“New Yorkers love the bigness -- the skyscrapers, the freedom, the lights. But they also love it when they can carve out some smallness for themselves. When the guy at the corner store knows which newspaper you want. When the barista has your order ready before you open your mouth. When you start to recognize the people in your orbit, and you know that, say, if you're waiting for the subway at eight fifteen on the dot, odds are the redhead with the red umbrella is going to be there too.” - David Levithan, Invisibility
People come to New York City for the expectation of the "big." The big city, the big lights, Mr. Big, even. But what they don't tell you about in the movies is all the "smalls." The doorman who will eventually learn your work schedule, your coffee order and that you're more of an afternoon person than a morning charmer--even if he isn't your doorman. You'll have your corner deli, the one you frequent late at night. The men behind the counter will start concocting your "special sandwich" before you can even put in your order. You'll have your place--the coffee shop where you and your friends will meet for afternoon lattes. You'll send a quick text, and within twenty minutes you'll be at the café that has housed work meetings, dates, and even minor panic attacks. Eventually you'll have your bar--the place you don't necessarily need your friends to tag along to, because let's face it, the bartenders are practically your friends now.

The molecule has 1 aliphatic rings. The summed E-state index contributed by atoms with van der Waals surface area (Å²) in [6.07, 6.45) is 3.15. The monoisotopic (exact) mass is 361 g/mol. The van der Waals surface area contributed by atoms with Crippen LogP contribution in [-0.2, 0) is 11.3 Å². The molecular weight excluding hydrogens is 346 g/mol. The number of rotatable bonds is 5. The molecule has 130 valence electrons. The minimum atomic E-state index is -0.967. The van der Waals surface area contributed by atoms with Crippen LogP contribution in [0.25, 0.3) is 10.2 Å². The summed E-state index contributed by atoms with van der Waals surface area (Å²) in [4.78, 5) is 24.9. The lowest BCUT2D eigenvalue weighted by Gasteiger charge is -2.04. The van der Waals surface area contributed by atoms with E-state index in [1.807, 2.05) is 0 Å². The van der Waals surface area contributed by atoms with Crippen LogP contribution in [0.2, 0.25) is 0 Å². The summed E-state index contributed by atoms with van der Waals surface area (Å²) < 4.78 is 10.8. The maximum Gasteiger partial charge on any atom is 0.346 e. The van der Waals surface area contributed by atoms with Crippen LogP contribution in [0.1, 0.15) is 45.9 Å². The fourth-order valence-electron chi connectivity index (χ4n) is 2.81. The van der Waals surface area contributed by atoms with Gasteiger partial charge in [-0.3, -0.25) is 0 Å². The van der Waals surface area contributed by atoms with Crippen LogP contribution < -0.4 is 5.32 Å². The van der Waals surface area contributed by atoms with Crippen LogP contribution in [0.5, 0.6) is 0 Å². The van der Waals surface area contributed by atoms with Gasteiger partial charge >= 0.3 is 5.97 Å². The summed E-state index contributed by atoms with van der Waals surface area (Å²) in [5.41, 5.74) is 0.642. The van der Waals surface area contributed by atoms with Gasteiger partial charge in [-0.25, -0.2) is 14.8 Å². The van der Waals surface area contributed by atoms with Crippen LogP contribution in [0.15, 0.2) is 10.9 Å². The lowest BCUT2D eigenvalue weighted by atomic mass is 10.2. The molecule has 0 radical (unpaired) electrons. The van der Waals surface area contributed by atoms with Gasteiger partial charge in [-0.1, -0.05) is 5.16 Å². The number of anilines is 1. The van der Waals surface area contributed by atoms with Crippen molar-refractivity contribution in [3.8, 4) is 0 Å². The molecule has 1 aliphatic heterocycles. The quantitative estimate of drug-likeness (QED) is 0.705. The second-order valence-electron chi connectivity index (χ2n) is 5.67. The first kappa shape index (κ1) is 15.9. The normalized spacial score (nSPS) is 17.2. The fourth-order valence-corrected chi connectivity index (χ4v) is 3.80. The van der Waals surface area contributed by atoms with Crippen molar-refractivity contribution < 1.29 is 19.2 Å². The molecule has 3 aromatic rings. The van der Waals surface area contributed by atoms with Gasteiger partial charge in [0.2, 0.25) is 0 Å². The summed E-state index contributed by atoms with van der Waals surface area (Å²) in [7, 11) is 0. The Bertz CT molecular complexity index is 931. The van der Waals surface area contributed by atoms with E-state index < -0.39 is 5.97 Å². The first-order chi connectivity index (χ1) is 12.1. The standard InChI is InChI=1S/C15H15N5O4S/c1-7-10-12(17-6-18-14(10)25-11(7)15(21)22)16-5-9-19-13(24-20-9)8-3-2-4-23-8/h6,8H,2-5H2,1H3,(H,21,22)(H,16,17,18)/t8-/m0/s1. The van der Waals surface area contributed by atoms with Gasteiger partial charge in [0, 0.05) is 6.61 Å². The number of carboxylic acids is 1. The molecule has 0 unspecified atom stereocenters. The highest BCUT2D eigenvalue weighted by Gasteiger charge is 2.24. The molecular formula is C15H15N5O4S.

There will always be the bigs about New York--the skyscrapers, the view from the Brooklyn Bridge, the big dreams. But there will always be the smalls--and that's what makes New York City so big.
[Photographed on the Upper East Side wearing clothing from Urban Outfitters and shoes by Dolce Vita]